A personalised therapy approach for chronic lymphocytic leukaemia (CLL) has significantly improved patient survival, British researchers have reported.
Researchers at the University of Leeds used regular blood testing to monitor the response of patients to treatment in a phase III trial.
They reported their findings to the annual meeting of the American Society of Hematology in San Diego, California, at the weekend. The research has also been published in the New England Journal of Medicine.
The researchers say the improvements were greatest among patients with poor responses to standard treatments, often linked to genetic variants.
The study, FLAIR, has taken place in more than 100 hospitals across the UK. The researchers say that more than 95% of patients were in remission three years after beginning treatment, involving ibrutinib and venetoclax.
1,509 patients have been randomised to four treatment groups during the trial. In the results presented at ASH, two treatment arms were compared.
260 patients received ibrutinib and venetoclax, for durations tailored to responses shown in blood and bone marrow tests (twice as long as time taken to achieve minimal residual disease). Of these, 12 patients saw their disease progress, including nine who died.
Out of 263 on standard treatment – fludarabine-cyclophosphamide-rituximab (FCR) – 75 suffered progression of disease and 25 of these lost their lives, the researchers reported.
Study leader Professor Peter Hillmen, professor of experimental haematology, said: “The results of the FLAIR Trial, led by the Leeds Cancer Research UK Clinical Trials Unit at the University of Leeds, are exceptional and herald a change in the way chronic lymphocytic leukaemia will be treated.
“FLAIR has been a huge collaborative effort over the last decade by the UK’s leading CLL specialists and by the haematology teams in over 100 hospitals throughout the UK. The participation of patient groups, individual patients and their families were critical to delivering such progress particularly through the challenges of the pandemic.”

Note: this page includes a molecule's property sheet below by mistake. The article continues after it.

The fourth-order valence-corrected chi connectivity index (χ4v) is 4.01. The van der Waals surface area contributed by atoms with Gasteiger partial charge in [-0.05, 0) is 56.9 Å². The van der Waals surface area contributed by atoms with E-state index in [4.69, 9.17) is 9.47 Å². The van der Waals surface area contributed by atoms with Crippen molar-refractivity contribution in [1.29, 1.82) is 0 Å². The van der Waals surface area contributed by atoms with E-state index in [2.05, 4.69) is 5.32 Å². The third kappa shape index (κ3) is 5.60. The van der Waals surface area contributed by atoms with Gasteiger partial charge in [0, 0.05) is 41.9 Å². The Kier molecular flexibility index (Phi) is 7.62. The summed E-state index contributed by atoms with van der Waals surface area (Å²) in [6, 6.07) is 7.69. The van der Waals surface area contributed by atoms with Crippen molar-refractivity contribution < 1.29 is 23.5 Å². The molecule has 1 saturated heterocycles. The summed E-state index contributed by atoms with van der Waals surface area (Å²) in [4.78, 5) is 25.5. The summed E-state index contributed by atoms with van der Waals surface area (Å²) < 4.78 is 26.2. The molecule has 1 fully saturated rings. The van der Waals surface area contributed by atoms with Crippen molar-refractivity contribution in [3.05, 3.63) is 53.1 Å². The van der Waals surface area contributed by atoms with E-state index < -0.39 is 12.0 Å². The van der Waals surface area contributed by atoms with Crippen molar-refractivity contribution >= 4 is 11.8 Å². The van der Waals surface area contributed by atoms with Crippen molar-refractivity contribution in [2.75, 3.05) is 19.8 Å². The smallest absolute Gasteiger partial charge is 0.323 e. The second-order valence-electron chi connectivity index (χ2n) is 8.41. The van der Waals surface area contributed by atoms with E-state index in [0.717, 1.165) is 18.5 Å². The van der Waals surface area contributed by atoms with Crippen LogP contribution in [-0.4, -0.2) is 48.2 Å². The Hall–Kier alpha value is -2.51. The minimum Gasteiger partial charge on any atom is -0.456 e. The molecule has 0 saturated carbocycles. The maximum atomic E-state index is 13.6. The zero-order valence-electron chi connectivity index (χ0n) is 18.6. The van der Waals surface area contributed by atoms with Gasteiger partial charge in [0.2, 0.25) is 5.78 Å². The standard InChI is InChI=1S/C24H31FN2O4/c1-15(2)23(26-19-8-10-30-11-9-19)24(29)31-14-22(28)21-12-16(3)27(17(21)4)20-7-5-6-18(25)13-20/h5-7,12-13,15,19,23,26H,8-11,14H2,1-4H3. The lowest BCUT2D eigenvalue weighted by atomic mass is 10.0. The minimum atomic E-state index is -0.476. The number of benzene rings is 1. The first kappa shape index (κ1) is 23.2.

He added: “Our findings show that, for this group of patients, the treatment is very effective at tackling their disease and is well tolerated by them. This means that patients on our trial had better outcomes while also enjoying a better quality of life during their treatment.
“Most patients treated with the new combination have no detectable leukaemia in their blood or bone marrow by the end of treatment which is better than with previous treatments and is very encouraging.”
Dr Iain Foulkes, from Cancer Research UK, which funded the study, added: “We are delighted to see these results from the FLAIR trial which show the importance and effectiveness of tailoring cancer treatment to the individual patient. Not only this, but the trial has found a way to do so without requiring frequent bone marrow tests which are more invasive and can be painful.”
Munir T, Cairns DA, Bloor A, Allsup D, Cwynarski K, Pettitt A, Paneesha S, Fox CP, Eyre TA, Forconi F, Elmusharaf N, Kennedy B, Gribben J, Pemberton N, Sheehy O, Preston G, Schuh A, Walewska R, Duley L, Howard D, Hockaday A, Jackson S, Greatorex N, Girvan S, Bell S, Brown JM, Webster N, Dalal S, de Tute R, Rawstron A, Patten PEM, Hillmen P, for the National Cancer Research Institute Chronic Lymphocytic Leukemia Subgroup. (2023) “Chronic lymphocytic leukemia therapy guided by measurable residual disease.” New England Journal of Medicine, doi: 10.1056/NEJMoa2310063.
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